Iloko comes from the word Ilocos (it can be spelled with c or k). The Ilocos is a region in Luzon, north of the Philippines, composed of Ilocos Norte, Ilocos Sur, Abra, and La Union. For this post and the succeeding ones, we will be referring to Iloko as the language and Ilokano as the people. Many people in other provinces like Pangasinan, Benguet, Isabela, and Nueva Vizcaya, among others, also speak or write in Iloko.
(And speaking of writers, I think I should mention this early that many good writers in the Philippines whom I also admire come from the Ilocos region, including Carlos Bulosan, Manuel Arguilla, F. Sionil Jose, and Gregorio Brillantes. Here’s a list of Ilokano writers.)
Scholars believe that the Ilokanos have a very rich oral and written literature--myths, folktales, folk poetry, folk songs, proverbs, and riddles--that can be traced to the ancient times way before the Spaniards came to the Ilocos in 1572. Much gratitude is given to Leopoldo Yabes and Marcelino Foronda Jr., two renowned Ilokano literary historians, for diligently documenting. Like many regional literatures, mode of sharing is oral passed on from one generation to the next.
The first Iloko story I’ve learned in school, and probably the most famous Ilokano precolonial hero, is Biag ni Lam-ang (Life of Lam-ang), which tells the story of a boy, Lam-ang, with supernatural abilities who grows up so fast I had to blink twice and remember with relief that it is in fact an epic. He avenges the death of his father, goes to marry a beautiful woman, dies, and is brought back to life by magic. It is a popular epic among the Ilokanos because of what Lam-ang represent of the Ilokanos as a people--courageous and adventurous.
A unique fact about Biag ni Lam-ang is that many Iloko writers credit Pedro Bucaneg, the first known Ilokano poet and the “Father of Iloko poetry and literature”, for writing this epic in the 17th century. And wonder of wonders, Bucaneg was blind!
Here is a chilling part of Biag ni Lam-ang (Yabes, 1935):
Ket idinto nga inna nagtengan | And when they reached the
di napanan aya ni Lam-ang | place of Lam-ang, and Kannoyan
ket idi natumpungandan | found his clothes, she wept
di pangan-anay aya ni Lam-ang, | in sorrowful anguish.
nagsangit ni Kannoyan,
ta napalalo ti leddaangnan.
Kinona di manok a kwaitan, | The rooster declared, “Madam,
“Apo dika pagdanagan, | don’t you worry about my master.
ta no inda laket makitan | He will be brought back to life
ti dagup ti tultulangnan.” | so long as all his bones are found.”
|A beatiful illustration of a strong and powerful Lam-ang by Michael Turda (Image Source)|
|A colorful illustration of Lam-ang with his magical pets by Ilocos Sur Vice Governor D. V. Savellano (Image Source)|
|Here is a personal favorite. Artwork by John Paul "Lakan" Olivares, showing the shark that killed Lam-ang (Image Source)|
Proverbs and riddles of the Ilokanos are also abundant. Early Ilokano folk songs include dallot, which are primitive songs sung by peasants to the accompaniment of the kutibeng, an old native five-stringed instrument smaller than the ordinary guitar. The dallot is like the balitaw in Cebuano wherein improvised verses are sung by a man and a woman alternately in a topical debate.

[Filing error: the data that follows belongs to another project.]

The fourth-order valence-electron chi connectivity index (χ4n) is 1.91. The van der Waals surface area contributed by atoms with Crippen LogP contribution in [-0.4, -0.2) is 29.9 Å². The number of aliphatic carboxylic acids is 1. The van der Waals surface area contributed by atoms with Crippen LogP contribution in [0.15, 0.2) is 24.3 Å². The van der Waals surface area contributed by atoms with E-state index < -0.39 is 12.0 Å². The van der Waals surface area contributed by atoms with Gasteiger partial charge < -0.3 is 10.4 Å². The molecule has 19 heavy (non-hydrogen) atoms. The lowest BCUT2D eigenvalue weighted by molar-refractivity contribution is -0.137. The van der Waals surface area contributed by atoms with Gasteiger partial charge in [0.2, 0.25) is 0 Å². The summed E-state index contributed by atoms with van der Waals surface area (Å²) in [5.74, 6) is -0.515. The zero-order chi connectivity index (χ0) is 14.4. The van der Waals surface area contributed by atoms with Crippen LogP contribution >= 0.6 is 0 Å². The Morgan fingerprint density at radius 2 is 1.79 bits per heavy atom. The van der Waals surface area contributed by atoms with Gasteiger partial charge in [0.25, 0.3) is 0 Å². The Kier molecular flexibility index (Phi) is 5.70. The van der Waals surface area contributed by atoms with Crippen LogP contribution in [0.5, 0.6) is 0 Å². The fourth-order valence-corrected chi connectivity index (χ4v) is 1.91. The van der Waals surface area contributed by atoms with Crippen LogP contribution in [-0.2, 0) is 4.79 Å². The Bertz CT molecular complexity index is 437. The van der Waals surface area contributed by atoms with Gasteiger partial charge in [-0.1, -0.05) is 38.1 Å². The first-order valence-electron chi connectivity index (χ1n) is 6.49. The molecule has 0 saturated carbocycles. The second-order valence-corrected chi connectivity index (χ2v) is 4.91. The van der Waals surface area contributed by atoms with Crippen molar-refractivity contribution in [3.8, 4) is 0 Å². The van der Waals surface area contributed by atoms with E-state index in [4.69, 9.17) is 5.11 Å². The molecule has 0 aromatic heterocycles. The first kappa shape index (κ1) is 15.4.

Here’s an example of a riddle (Yabes, 1936), and you can guess that the answer is coconut fruit.
Langit ngato, langit baba, | Sky above, sky below,
danum agtengtengnga | water in between.
The Ilokanos also have the famous “Pamulinawen”, which is a badeng or a love song (Filipinos sure are suckers for romance and knows a good love song when they hear one). Quite opposite it is the dung-aw, a death chant either praising the dead or asking for guidance and advice.
Here is the Pamulinawen (Rodolfo 1998, 81):
Pamulinawen, | Pamulinawen,
pusok indengan man | please listen to my heart
Toy umas-asog | Of this one who pleads,
agraryo ta sadiam | who delights in your beauty fresh
Panunotem man, | Do think about it
di ka pagintutulngan | and don’t play deaf
Toy agayat, | This, your lover
agruknoy ta emmam | reveres your modesty
Isem ti diak kalipatan | Smile that I can’t forget,
ta nasudi unay a nagan | name so exquisite
Uray sadin ti ayan, | Anywhere I may be,
disso sadino man | wherever the place
Aw-awagak a di agsarday, | I ceaselessly call out
ta nagan mo a kasam-itan | your name so sweet
No malagip ka, | When I remember you
pusok ti mabang-aran | My heart is refreshed.
As a reader, I can say Iloko literature is already advanced in the old times. And not to mention rich--rich in intensity, passion, and colors. With the inevitable coming of the Spaniards, Iloko literature dramatically evolved but that would be another post (the next one, actually) for Writings from the Philippine regions. For now, I hope you get to appreciate this glimpse of the Iloko literature in the ancient times, raw and pure and with nature as a compelling influence.
My next post would be a concise review of the Biag ni Lam-ang. I found a copy of the epic from a very old book in the school library. Very unfortunately (and frustratingly), someone stole two pages between the preparation for Lam-ang’s birth and the start of the hero’s journey to search for his father. I will have to look for other reliable sources. Did I mention that Lam-ang was featured in the graphic novel, The Mythology Class, by Arnold Arre? He was illustrated as a tall dark man with the striking features of an Aeta. I hope to get my hands on a graphic novel solely about him and about as loyal to the epic story as possible.
So what do you think about the Iloko literature so far?
- Nancy -
Valeros-Gruenberg, Estrellita. 2000. “The De La Salle University Reader: Writings from the Different Regions of the Philippines.” De La Salle University Press, Inc. pp. 39-47.
Bragado, Jose A. 1980. “Iloko Literature: A Historical Sketch.” Lingka: An Anthology of Iloko Literature. Makati: Gumil Filipinas.